Exercises after hip replacement surgery
It is difficult to underestimate the power of rehabilitation. In many cases it is as equally important as the surgery itself. Orthopaedic surgeries are not an exception and we will describe the main exercises, which are indicated for patients, who have had a hip replacement.
Your orthopaedic surgeon will give you the full information on the intensity, duration and number of repetitions. He might add or remove some exercises and we strongly recommend you discuss all matters with him before starting. This article is of a fact-finding nature and the final decision should always be following consultation with your doctor.
Early postoperative exercises
These types of exercises aim to strengthen your muscles and improve hip movement, as well as help blood circulation to prevent blood clots. You can undertake them whenever you feel ready. This might happen even when you are on the ward following surgery.
– Ankle pumps and rotations. Push your foot up and down, rotate it. Repeat it as often as you can till your full recovery. The perfect regime might be 3-4 sessions per day.
– Supported knee bends. Try to bend your foot, keeping the heel on the bed. Hold this position for a couple of seconds and then straighten your leg. Repeat this exercises 10 times.
– Straight leg raises. Lift the straight leg several inches and hold this position for 5-10 seconds. Then lower your leg. Standing exercises should only be undertaken once you are allowed out of bed and feel comfortable. At the beginning you might need someone’s help, but soon you will perform the exercises on your own. You should always be supported with a firm surface, whether it is a chair or a wall.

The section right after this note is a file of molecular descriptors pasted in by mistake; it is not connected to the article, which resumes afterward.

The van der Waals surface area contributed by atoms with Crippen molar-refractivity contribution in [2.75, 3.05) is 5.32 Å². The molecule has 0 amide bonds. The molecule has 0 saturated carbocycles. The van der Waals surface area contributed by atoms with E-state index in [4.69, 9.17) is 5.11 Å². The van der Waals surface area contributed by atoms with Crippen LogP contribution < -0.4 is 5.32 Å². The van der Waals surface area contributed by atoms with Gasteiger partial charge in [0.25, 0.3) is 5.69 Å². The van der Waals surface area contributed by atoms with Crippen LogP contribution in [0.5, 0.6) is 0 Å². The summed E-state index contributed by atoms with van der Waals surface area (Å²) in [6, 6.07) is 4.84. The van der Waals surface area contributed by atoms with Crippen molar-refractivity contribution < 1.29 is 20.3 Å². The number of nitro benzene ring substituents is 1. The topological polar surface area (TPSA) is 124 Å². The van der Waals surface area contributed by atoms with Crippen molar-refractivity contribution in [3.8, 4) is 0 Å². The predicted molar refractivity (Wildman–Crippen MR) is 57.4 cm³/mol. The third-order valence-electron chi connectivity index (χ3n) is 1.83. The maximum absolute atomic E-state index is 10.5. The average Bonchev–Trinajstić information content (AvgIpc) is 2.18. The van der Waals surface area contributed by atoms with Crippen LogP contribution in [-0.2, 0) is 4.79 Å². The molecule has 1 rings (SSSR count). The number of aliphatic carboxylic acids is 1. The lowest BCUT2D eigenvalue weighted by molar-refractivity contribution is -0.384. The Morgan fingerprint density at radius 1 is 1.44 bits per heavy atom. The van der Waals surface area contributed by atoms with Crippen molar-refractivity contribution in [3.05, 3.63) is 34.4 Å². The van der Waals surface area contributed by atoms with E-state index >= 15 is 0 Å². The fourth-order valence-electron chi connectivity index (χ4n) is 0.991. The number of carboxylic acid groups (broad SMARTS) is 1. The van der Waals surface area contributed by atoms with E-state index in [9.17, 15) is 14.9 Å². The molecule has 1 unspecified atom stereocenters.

– Knee raises. Lift the leg towards the chest and hold the position for a few seconds. Don’t raise it too high. The tension should be slight and comfortable.
– Hip abduction. Keeping your body and knee straight, lift your leg to the side. Then bring it back to the floor.
– Hip extensions. Keeping your back straight, lift your leg backwards and hold it for a couple of seconds.
It is recommended to repeat these exercises 3-4 times per day for a good result.
When you are out of bed and ready to complete simple tasks, you can dilute the exercises with light activities. There is no better way than
walking and you should use crutches or a walker. Consult your doctor to make sure how long you should walk for and what weight you should put on the leg. When you are able to walk for more than 10-15 minutes without any discomfort, you can use a single crutch and increase the load.
While walking pay attention to technique and don’t be in a hurry. Concentrate on the weight you put on the leg and complete all the moves smoothly. Pay additional attention to the step: you should touch the heel first, then flatten the foot.
All these exercises will speed up the recovery process only if they are approved by your orthopaedic surgeon and you clearly know the technique of their execution. Remember, it is better to ask the doctor again rather than doing the exercise if you are unsure.